Convicted Felons in Florida : Can I Vote Now?
If you are a convicted felon, you are likely painfully aware of the (many) consequences that come along with this label. Although your criminal history may represent, in many cases, just one short moment in your life, it can have permanent consequences, long after you have moved on. Many Floridians have long assumed that voting rights were a part of this list, although many did not realize that Florida was one of only four states remaining that permanently took voting rights from convicted felons.
Previously, this civil right could only be reinstated through a complicated and difficult process called clemency which ultimately relied upon the mercy of the Governor of Florida. However, in November 2018, Florida voters changed this with the approval of Amendment Four. This will update Section VI of the Florida Constitution (Section VI – Suffrage and Elections; Section 4 – Disqualifications).
Specifically, upon finishing a sentence for a felony conviction, a person’s right to vote will be automatically restored. No special application, no trip to Tallahassee, no additional fee to pay. Overnight, on January 8, approximately one million Floridians may become eligible to vote for the first time in a long time.
There are, however, some caveats:
· The amendment specifically states you must complete all terms of your sentence, including probation or parole. If you have remaining court costs or restitution, you may not be considered eligible.
· Certain crimes, specifically murder and felony sex offenses, are not included. The language of the amendment still appears to allow these offenders to apply for restoration of civil rights, presumably through the existing path of clemency.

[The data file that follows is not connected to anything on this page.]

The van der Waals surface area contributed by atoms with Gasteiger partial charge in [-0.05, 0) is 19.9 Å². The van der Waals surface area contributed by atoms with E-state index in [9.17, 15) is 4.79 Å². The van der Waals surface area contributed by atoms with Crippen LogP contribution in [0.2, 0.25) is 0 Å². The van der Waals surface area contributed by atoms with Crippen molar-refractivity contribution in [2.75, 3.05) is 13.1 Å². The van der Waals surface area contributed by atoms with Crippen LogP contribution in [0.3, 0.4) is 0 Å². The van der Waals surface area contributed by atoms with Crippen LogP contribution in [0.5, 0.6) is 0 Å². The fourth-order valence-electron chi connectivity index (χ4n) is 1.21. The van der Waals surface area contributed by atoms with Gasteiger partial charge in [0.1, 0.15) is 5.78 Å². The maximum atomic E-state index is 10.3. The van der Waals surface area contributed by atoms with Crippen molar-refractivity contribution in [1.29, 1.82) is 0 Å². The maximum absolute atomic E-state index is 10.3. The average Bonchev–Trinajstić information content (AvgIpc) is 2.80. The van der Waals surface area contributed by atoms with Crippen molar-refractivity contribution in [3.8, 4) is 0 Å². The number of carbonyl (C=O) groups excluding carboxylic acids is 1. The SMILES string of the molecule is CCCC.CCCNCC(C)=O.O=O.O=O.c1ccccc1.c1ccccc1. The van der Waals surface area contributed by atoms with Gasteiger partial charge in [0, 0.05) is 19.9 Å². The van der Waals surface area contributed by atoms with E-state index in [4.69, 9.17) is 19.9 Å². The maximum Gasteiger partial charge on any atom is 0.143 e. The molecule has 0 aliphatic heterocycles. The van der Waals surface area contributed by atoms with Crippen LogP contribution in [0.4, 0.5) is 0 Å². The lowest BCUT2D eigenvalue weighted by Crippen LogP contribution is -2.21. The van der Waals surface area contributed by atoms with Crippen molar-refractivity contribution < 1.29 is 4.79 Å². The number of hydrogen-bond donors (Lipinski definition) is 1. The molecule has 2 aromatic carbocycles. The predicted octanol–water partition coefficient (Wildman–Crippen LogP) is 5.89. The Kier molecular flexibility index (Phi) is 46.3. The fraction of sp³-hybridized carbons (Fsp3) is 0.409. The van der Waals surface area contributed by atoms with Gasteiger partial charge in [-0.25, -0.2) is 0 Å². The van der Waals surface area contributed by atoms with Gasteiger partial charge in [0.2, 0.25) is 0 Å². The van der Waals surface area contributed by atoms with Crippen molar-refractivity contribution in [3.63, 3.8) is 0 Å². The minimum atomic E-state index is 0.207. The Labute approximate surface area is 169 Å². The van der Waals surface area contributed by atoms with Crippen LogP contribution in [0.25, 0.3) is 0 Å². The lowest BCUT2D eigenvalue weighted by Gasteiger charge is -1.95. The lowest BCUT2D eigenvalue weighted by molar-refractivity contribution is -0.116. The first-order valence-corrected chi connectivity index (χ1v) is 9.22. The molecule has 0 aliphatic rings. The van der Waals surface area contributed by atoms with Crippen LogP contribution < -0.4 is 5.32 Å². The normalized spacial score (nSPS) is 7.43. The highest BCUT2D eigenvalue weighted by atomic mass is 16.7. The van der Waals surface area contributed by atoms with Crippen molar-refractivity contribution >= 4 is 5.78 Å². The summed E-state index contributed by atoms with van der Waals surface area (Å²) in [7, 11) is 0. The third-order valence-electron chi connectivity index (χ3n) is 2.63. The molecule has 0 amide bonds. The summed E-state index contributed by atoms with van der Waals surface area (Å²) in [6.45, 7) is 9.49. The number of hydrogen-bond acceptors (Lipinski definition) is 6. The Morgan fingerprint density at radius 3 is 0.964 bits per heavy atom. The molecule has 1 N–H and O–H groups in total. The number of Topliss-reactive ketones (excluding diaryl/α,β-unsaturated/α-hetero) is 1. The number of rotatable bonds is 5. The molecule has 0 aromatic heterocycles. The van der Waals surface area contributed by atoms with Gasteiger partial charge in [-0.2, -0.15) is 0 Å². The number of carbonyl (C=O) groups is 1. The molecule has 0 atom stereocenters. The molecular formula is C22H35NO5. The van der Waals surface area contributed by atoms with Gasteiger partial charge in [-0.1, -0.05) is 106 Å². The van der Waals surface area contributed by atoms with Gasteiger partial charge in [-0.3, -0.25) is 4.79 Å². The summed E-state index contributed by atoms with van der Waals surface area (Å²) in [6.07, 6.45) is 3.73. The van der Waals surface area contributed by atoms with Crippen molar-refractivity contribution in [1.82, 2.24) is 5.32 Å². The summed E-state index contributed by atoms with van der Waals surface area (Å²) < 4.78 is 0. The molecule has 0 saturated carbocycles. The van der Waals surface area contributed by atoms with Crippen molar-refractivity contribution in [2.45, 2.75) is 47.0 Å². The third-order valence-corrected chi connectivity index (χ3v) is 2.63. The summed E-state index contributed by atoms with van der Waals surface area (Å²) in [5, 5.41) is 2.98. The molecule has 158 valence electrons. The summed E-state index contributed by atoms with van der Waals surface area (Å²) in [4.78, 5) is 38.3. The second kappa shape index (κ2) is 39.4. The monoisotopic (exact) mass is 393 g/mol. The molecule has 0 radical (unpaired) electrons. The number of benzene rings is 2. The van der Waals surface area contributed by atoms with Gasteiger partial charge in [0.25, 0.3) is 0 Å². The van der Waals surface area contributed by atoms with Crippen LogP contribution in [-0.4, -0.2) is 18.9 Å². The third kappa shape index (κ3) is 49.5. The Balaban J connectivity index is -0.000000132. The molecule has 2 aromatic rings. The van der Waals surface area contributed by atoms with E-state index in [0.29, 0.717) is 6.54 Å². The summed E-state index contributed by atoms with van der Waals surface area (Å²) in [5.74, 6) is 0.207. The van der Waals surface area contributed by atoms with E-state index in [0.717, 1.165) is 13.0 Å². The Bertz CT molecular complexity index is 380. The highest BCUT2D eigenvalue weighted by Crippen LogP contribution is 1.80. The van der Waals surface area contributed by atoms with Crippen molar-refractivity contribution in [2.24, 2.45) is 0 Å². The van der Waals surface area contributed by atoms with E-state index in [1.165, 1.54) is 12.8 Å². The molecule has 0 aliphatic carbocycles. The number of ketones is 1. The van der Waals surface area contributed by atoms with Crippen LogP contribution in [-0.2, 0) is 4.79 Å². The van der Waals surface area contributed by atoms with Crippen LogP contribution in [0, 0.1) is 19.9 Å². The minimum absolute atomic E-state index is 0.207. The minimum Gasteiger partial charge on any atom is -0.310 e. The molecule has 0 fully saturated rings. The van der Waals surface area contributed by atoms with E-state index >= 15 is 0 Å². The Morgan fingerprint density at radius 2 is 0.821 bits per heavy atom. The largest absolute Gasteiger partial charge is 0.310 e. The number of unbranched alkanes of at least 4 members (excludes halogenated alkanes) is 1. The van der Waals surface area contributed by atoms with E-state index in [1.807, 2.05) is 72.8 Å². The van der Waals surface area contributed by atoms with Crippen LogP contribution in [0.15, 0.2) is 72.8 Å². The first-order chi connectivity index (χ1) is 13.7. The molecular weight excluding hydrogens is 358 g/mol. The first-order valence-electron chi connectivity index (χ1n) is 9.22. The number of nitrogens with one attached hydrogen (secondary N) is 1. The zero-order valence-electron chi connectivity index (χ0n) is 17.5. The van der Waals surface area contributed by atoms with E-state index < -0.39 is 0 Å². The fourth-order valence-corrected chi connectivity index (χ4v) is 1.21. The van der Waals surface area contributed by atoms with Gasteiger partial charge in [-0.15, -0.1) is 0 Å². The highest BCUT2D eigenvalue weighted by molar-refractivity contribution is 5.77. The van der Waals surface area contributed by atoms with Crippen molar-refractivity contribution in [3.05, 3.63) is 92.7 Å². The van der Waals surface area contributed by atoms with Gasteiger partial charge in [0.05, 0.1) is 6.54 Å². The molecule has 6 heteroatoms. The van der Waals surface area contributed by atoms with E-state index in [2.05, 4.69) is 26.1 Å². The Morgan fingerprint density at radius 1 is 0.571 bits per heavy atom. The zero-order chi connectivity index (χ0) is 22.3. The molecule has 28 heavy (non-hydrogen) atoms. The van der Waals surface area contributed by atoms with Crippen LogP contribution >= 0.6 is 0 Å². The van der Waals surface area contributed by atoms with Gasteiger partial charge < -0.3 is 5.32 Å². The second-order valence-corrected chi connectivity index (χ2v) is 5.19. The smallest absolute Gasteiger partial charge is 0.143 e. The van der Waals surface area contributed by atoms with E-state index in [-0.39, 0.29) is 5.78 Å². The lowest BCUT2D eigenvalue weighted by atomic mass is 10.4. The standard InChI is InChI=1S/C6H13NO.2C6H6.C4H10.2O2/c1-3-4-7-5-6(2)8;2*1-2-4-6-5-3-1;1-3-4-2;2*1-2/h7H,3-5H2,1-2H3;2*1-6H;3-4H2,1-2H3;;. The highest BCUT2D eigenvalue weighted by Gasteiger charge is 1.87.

· While your right to vote may be automatically restored after completion of your sentence, you will not be automatically registered. You will still need to register to vote in your current county of residence. On your application, you would indicate that your right to vote has been restored.
It is likely there will be confusion, as with any widespread change of law. To avoid problems, it would be advisable to register as soon as possible (beginning January 18, 2019), well before the next election.
The legal definitions in the amendment are somewhat vague and may be confusing to citizens. It is important keep in mind that Florida law (specifically Florida Statute s. 104.11(2)) makes it a third-degree felony (punishable by up to five years in prison) to give false information on a voter registration form. The law does require that this be done willfully – or on purpose- which would theoretically not apply if you mistakenly believed you were eligible.
If you are confused about whether you qualify, it may help to speak with a criminal defense lawyer. The Supervisor of Elections, the office in charge of registering voters, will not be responsible for examining the criminal records of each individual and determining eligibility, and likely will not be able to offer individualized advice.